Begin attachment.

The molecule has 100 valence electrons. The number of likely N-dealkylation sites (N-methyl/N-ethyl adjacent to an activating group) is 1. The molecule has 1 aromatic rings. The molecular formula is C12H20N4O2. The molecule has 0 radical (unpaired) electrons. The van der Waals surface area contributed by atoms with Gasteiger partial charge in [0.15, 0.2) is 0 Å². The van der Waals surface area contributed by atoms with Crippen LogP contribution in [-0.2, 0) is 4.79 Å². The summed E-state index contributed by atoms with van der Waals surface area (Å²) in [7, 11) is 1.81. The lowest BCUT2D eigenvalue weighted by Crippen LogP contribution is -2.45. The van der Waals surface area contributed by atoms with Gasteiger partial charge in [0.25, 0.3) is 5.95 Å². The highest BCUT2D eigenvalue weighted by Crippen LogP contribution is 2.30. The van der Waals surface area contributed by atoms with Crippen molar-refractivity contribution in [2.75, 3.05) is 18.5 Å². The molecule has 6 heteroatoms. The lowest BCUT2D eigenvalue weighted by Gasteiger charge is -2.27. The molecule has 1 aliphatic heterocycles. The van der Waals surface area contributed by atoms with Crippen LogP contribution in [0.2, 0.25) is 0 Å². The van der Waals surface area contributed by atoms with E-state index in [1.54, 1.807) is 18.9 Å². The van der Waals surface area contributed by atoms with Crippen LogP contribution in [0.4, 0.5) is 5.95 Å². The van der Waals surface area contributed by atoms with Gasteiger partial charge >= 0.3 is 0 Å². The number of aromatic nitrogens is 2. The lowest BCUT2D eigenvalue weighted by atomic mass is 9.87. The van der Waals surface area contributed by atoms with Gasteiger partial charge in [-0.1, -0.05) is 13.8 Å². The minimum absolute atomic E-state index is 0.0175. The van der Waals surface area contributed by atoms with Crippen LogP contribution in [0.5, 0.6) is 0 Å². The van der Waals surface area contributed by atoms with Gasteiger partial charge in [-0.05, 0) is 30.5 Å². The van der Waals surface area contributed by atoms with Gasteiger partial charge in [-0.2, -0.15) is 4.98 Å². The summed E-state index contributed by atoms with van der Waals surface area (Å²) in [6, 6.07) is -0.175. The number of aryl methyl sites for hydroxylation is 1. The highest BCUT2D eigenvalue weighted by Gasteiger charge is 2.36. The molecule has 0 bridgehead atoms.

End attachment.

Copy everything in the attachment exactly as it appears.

The molecule has 100 valence electrons. The number of likely N-dealkylation sites (N-methyl/N-ethyl adjacent to an activating group) is 1. The molecule has 1 aromatic rings. The molecular formula is C12H20N4O2. The molecule has 0 radical (unpaired) electrons. The van der Waals surface area contributed by atoms with Gasteiger partial charge in [0.15, 0.2) is 0 Å². The van der Waals surface area contributed by atoms with Crippen LogP contribution in [-0.2, 0) is 4.79 Å². The summed E-state index contributed by atoms with van der Waals surface area (Å²) in [7, 11) is 1.81. The lowest BCUT2D eigenvalue weighted by Crippen LogP contribution is -2.45. The van der Waals surface area contributed by atoms with Gasteiger partial charge in [0.25, 0.3) is 5.95 Å². The highest BCUT2D eigenvalue weighted by Crippen LogP contribution is 2.30. The van der Waals surface area contributed by atoms with Crippen molar-refractivity contribution in [2.75, 3.05) is 18.5 Å². The molecule has 6 heteroatoms. The lowest BCUT2D eigenvalue weighted by Gasteiger charge is -2.27. The molecule has 1 aliphatic heterocycles. The van der Waals surface area contributed by atoms with Crippen LogP contribution in [0.2, 0.25) is 0 Å². The van der Waals surface area contributed by atoms with E-state index in [1.54, 1.807) is 18.9 Å². The van der Waals surface area contributed by atoms with Crippen LogP contribution in [0.4, 0.5) is 5.95 Å². The van der Waals surface area contributed by atoms with Gasteiger partial charge >= 0.3 is 0 Å². The number of aromatic nitrogens is 2. The lowest BCUT2D eigenvalue weighted by atomic mass is 9.87. The van der Waals surface area contributed by atoms with Gasteiger partial charge in [-0.1, -0.05) is 13.8 Å². The minimum absolute atomic E-state index is 0.0175. The van der Waals surface area contributed by atoms with Crippen LogP contribution in [0.5, 0.6) is 0 Å². The van der Waals surface area contributed by atoms with Gasteiger partial charge in [-0.05, 0) is 30.5 Å². The van der Waals surface area contributed by atoms with Gasteiger partial charge in [-0.2, -0.15) is 4.98 Å². The summed E-state index contributed by atoms with van der Waals surface area (Å²) in [6, 6.07) is -0.175. The number of aryl methyl sites for hydroxylation is 1. The highest BCUT2D eigenvalue weighted by Gasteiger charge is 2.36. The molecule has 0 bridgehead atoms.